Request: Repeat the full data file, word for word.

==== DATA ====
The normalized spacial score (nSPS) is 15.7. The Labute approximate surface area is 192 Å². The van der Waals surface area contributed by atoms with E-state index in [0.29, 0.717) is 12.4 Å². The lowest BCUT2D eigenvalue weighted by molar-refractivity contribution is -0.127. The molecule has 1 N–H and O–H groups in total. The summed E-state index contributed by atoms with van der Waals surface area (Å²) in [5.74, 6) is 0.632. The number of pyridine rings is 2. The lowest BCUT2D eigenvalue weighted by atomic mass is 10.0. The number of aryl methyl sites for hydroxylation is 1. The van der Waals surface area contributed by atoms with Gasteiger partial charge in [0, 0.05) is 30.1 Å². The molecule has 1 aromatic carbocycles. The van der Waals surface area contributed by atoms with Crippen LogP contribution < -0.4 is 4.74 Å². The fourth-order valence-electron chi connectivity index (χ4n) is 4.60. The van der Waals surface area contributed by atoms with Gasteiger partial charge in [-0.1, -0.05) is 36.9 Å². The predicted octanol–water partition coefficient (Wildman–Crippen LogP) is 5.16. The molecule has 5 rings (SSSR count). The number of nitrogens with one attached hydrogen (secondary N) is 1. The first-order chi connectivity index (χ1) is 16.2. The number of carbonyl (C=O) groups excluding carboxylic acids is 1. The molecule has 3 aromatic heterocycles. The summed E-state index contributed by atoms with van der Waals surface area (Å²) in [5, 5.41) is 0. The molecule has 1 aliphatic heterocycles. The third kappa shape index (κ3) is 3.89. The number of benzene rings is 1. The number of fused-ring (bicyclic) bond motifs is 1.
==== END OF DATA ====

The normalized spacial score (nSPS) is 15.7. The Labute approximate surface area is 192 Å². The van der Waals surface area contributed by atoms with E-state index in [0.29, 0.717) is 12.4 Å². The lowest BCUT2D eigenvalue weighted by molar-refractivity contribution is -0.127. The molecule has 1 N–H and O–H groups in total. The summed E-state index contributed by atoms with van der Waals surface area (Å²) in [5.74, 6) is 0.632. The number of pyridine rings is 2. The lowest BCUT2D eigenvalue weighted by atomic mass is 10.0. The number of aryl methyl sites for hydroxylation is 1. The van der Waals surface area contributed by atoms with Gasteiger partial charge in [0, 0.05) is 30.1 Å². The molecule has 1 aromatic carbocycles. The van der Waals surface area contributed by atoms with Crippen LogP contribution < -0.4 is 4.74 Å². The fourth-order valence-electron chi connectivity index (χ4n) is 4.60. The van der Waals surface area contributed by atoms with Gasteiger partial charge in [-0.1, -0.05) is 36.9 Å². The predicted octanol–water partition coefficient (Wildman–Crippen LogP) is 5.16. The molecule has 5 rings (SSSR count). The number of nitrogens with one attached hydrogen (secondary N) is 1. The first-order chi connectivity index (χ1) is 16.2. The number of carbonyl (C=O) groups excluding carboxylic acids is 1. The molecule has 3 aromatic heterocycles. The summed E-state index contributed by atoms with van der Waals surface area (Å²) in [5, 5.41) is 0. The molecule has 1 aliphatic heterocycles. The third kappa shape index (κ3) is 3.89. The number of benzene rings is 1. The number of fused-ring (bicyclic) bond motifs is 1.